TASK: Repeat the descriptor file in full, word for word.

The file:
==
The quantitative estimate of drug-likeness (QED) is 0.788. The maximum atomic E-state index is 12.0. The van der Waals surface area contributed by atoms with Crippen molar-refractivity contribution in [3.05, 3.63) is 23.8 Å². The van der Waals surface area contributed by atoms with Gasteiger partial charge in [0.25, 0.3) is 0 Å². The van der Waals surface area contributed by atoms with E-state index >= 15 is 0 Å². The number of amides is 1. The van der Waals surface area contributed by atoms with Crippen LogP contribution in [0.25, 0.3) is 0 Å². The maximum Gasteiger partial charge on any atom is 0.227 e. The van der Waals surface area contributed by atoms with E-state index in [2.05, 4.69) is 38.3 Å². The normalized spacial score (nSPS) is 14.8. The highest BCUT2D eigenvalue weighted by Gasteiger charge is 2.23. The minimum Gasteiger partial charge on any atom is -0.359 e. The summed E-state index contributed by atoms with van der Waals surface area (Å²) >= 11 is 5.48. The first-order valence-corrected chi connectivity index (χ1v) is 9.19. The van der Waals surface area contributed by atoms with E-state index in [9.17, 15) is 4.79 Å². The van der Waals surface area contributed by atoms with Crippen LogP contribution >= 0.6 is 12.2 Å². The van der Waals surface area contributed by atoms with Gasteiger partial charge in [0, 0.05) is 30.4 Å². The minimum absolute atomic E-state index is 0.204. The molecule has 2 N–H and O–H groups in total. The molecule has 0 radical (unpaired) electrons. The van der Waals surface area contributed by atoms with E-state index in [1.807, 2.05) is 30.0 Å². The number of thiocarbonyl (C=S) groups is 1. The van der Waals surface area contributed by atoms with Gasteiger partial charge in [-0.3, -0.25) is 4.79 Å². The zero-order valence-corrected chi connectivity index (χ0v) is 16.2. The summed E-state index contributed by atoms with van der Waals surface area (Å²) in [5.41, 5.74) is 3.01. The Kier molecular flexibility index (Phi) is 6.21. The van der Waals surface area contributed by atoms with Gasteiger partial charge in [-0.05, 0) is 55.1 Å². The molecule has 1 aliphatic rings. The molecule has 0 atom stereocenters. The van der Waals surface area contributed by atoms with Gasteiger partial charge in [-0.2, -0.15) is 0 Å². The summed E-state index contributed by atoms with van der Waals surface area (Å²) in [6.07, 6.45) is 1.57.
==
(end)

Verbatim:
The quantitative estimate of drug-likeness (QED) is 0.788. The maximum atomic E-state index is 12.0. The van der Waals surface area contributed by atoms with Crippen molar-refractivity contribution in [3.05, 3.63) is 23.8 Å². The van der Waals surface area contributed by atoms with Gasteiger partial charge in [0.25, 0.3) is 0 Å². The van der Waals surface area contributed by atoms with E-state index >= 15 is 0 Å². The number of amides is 1. The van der Waals surface area contributed by atoms with Crippen LogP contribution in [0.25, 0.3) is 0 Å². The maximum Gasteiger partial charge on any atom is 0.227 e. The van der Waals surface area contributed by atoms with E-state index in [2.05, 4.69) is 38.3 Å². The normalized spacial score (nSPS) is 14.8. The highest BCUT2D eigenvalue weighted by Gasteiger charge is 2.23. The minimum Gasteiger partial charge on any atom is -0.359 e. The summed E-state index contributed by atoms with van der Waals surface area (Å²) >= 11 is 5.48. The first-order valence-corrected chi connectivity index (χ1v) is 9.19. The van der Waals surface area contributed by atoms with E-state index in [9.17, 15) is 4.79 Å². The van der Waals surface area contributed by atoms with Crippen LogP contribution >= 0.6 is 12.2 Å². The van der Waals surface area contributed by atoms with Gasteiger partial charge in [0, 0.05) is 30.4 Å². The minimum absolute atomic E-state index is 0.204. The molecule has 2 N–H and O–H groups in total. The molecule has 0 radical (unpaired) electrons. The van der Waals surface area contributed by atoms with E-state index in [1.807, 2.05) is 30.0 Å². The number of thiocarbonyl (C=S) groups is 1. The van der Waals surface area contributed by atoms with Gasteiger partial charge in [-0.3, -0.25) is 4.79 Å². The zero-order valence-corrected chi connectivity index (χ0v) is 16.2. The summed E-state index contributed by atoms with van der Waals surface area (Å²) in [5.41, 5.74) is 3.01. The Kier molecular flexibility index (Phi) is 6.21. The van der Waals surface area contributed by atoms with Gasteiger partial charge in [-0.05, 0) is 55.1 Å². The molecule has 1 aliphatic rings. The molecule has 0 atom stereocenters. The van der Waals surface area contributed by atoms with Gasteiger partial charge in [-0.2, -0.15) is 0 Å². The summed E-state index contributed by atoms with van der Waals surface area (Å²) in [6.07, 6.45) is 1.57.